Wednesday, November 21, 2007

Fished Out

The 2005 British Marine Resources Assessment Group, provided a conservative estimate that illegal, unreported and unregulated fishing in Africa could be valued at approximately US$1 billion every year.
It was estimated that in Somalia the total annual value of illegal fishing in only the tuna and shrimp industries amounted to $94 million. In Angola illegal fishing was measured in the sardine and mackerel fisheries to be roughly $49 million annually, which equates to 21 percent of the total value of Angolan fish exports. In Mozambique, illegal fishing in the tuna and shrimp industry was set at approximately $38 million. In South Africa, for example, over a two-year period in the early 2000s some 320,000 tonnes of Patagonian Toothfish were harvested, whilst the annual Total Allowable Catch was set by the government at only 450 tonnes. Taiwan illegally entered Tanzania's Exclusive Economic Zone and took approximately $20 million worth of tuna.

The problem did not stem largely from rogue fishing companies who evade laws and break regulations with impunity, but "vested interests" that allowed this situation to occur, and that these vested interests span not only foreign governments and inter-governmental organisations, but also African elected leaders and public officials according to Andre Standing, author of a new Institute for Security Studies study . The overfishing and some forms of illegal fishing flourish due to corruption and expediency by those in public office or government .

Fish is a critical source of animal protein in poor countries; globally it provides more than 2.6 billion people with at least one-fifth of their average per capita animal protein intake. Fish accounts for 20 percent of animal-derived protein in Low-Income Food Deficit countries, compared to 13 percent in industrialised countries .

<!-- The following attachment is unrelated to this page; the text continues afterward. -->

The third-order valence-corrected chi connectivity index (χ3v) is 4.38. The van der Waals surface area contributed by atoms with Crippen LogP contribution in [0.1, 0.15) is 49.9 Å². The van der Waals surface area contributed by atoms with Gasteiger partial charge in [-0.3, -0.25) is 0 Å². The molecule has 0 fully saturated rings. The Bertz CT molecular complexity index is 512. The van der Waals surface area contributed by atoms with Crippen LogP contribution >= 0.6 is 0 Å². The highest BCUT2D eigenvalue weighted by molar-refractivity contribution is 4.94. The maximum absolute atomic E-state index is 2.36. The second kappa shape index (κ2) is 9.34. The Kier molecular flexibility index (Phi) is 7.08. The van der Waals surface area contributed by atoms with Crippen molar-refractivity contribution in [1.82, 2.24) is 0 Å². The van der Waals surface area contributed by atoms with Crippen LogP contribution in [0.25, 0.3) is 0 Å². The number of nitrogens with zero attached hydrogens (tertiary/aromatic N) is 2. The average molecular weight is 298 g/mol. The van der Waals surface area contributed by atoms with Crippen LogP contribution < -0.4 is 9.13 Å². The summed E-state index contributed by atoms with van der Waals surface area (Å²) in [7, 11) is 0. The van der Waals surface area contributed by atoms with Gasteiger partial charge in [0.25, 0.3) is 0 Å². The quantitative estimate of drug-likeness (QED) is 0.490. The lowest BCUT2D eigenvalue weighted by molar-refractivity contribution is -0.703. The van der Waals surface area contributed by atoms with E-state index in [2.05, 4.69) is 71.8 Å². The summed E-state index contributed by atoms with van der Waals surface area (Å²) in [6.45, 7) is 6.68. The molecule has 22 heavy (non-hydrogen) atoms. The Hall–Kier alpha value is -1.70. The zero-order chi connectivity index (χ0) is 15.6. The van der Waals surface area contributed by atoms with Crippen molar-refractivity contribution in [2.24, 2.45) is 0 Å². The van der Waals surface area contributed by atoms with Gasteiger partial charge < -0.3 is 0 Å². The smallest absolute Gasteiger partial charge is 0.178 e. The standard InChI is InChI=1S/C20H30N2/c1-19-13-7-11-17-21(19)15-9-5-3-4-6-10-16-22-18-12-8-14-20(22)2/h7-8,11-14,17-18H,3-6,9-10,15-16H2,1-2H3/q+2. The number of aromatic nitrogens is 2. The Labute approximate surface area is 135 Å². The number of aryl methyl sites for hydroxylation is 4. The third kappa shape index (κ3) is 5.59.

Exploitation of West Africa's fish resources by European Union , Russian and Asian fleets "increased sixfold" between the 1960s and 1990s, a United Nations report noted. "Much of the catch is exported or shipped directly to Europe, and compensation for access is often low compared to the value of the landed fish." Fisheries access agreements, which allow foreign vessels into local fishing grounds, adversely affect fish stocks, reduce domestic artisanal catches, and affect the food security and well-being of coastal West African communities. Many of these agreements came into effect after the countries were pressured to liberalise trade. It has had a negative impact on food consumption , poverty reduction and a long-term impact on livelihoods that has forced local fishers from coastal West Africa to migrate . Senegalese fishers emigrating to Spain claim the reason for leaving their homes is the lack of their traditional fisheries livelihood . Increased exports have lead to a lack of fish in local markets, particularly high-value fish, which has affected prices and led to the substitution of fish for poultry, which was now cheaper than fish. Traditional fish species were being replaced by new types of lower value species.

It would benefit marine ecosystems if our intervention in the seas was reduced, allowing species time to repopulate. With a transfer of emphasis away from marine fishing to fish farming, fish yields could potentially be maintained at sufficiently high levels. The mentality encouraged by capitalism is to strive for profits at the expense of long-term consequences. The warnings raised by the environmentalists and scientists are muffled by the demands of economic exploitation. Following a socialist revolution, the wealth of knowledge and skills held by those who work in the fisheries could be applied to a conservation-based use of sea marine resources. The expertise and technology provided could be acted on, without the constraints of the market.

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